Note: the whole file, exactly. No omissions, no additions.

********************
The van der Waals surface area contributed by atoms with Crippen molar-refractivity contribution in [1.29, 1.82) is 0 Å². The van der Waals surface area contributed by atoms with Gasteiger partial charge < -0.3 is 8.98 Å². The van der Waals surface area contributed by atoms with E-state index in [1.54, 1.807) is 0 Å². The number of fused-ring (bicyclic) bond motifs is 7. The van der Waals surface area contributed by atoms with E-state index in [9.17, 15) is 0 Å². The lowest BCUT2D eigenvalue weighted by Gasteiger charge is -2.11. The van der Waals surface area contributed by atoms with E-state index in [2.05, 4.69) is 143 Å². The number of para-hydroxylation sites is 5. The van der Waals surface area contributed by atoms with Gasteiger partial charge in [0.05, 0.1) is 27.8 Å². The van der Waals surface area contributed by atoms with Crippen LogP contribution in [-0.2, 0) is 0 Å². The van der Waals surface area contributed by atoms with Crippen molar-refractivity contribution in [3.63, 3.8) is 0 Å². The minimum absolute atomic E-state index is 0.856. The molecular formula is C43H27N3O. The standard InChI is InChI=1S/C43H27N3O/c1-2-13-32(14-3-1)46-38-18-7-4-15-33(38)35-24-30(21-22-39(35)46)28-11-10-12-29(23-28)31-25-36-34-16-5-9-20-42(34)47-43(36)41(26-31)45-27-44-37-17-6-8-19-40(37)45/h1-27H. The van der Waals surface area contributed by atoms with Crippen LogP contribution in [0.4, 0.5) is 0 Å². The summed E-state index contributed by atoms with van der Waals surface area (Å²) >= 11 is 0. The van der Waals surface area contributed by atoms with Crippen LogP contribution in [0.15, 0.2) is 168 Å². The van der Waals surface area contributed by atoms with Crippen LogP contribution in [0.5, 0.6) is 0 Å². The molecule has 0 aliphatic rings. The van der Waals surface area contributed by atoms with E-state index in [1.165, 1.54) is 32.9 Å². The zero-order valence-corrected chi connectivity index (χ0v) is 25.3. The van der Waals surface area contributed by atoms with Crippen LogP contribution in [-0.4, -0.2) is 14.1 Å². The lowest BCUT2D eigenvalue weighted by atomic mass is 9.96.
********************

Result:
The van der Waals surface area contributed by atoms with Crippen molar-refractivity contribution in [1.29, 1.82) is 0 Å². The van der Waals surface area contributed by atoms with Gasteiger partial charge < -0.3 is 8.98 Å². The van der Waals surface area contributed by atoms with E-state index in [1.54, 1.807) is 0 Å². The number of fused-ring (bicyclic) bond motifs is 7. The van der Waals surface area contributed by atoms with E-state index in [9.17, 15) is 0 Å². The lowest BCUT2D eigenvalue weighted by Gasteiger charge is -2.11. The van der Waals surface area contributed by atoms with E-state index in [2.05, 4.69) is 143 Å². The number of para-hydroxylation sites is 5. The van der Waals surface area contributed by atoms with Gasteiger partial charge in [0.05, 0.1) is 27.8 Å². The van der Waals surface area contributed by atoms with Crippen LogP contribution in [-0.2, 0) is 0 Å². The van der Waals surface area contributed by atoms with Crippen molar-refractivity contribution in [3.63, 3.8) is 0 Å². The minimum absolute atomic E-state index is 0.856. The molecular formula is C43H27N3O. The standard InChI is InChI=1S/C43H27N3O/c1-2-13-32(14-3-1)46-38-18-7-4-15-33(38)35-24-30(21-22-39(35)46)28-11-10-12-29(23-28)31-25-36-34-16-5-9-20-42(34)47-43(36)41(26-31)45-27-44-37-17-6-8-19-40(37)45/h1-27H. The van der Waals surface area contributed by atoms with Crippen LogP contribution in [0.4, 0.5) is 0 Å². The summed E-state index contributed by atoms with van der Waals surface area (Å²) >= 11 is 0. The van der Waals surface area contributed by atoms with Crippen LogP contribution in [0.15, 0.2) is 168 Å². The van der Waals surface area contributed by atoms with Crippen LogP contribution in [0.5, 0.6) is 0 Å². The molecule has 0 aliphatic rings. The van der Waals surface area contributed by atoms with E-state index in [1.165, 1.54) is 32.9 Å². The zero-order valence-corrected chi connectivity index (χ0v) is 25.3. The van der Waals surface area contributed by atoms with Crippen LogP contribution in [-0.4, -0.2) is 14.1 Å². The lowest BCUT2D eigenvalue weighted by atomic mass is 9.96.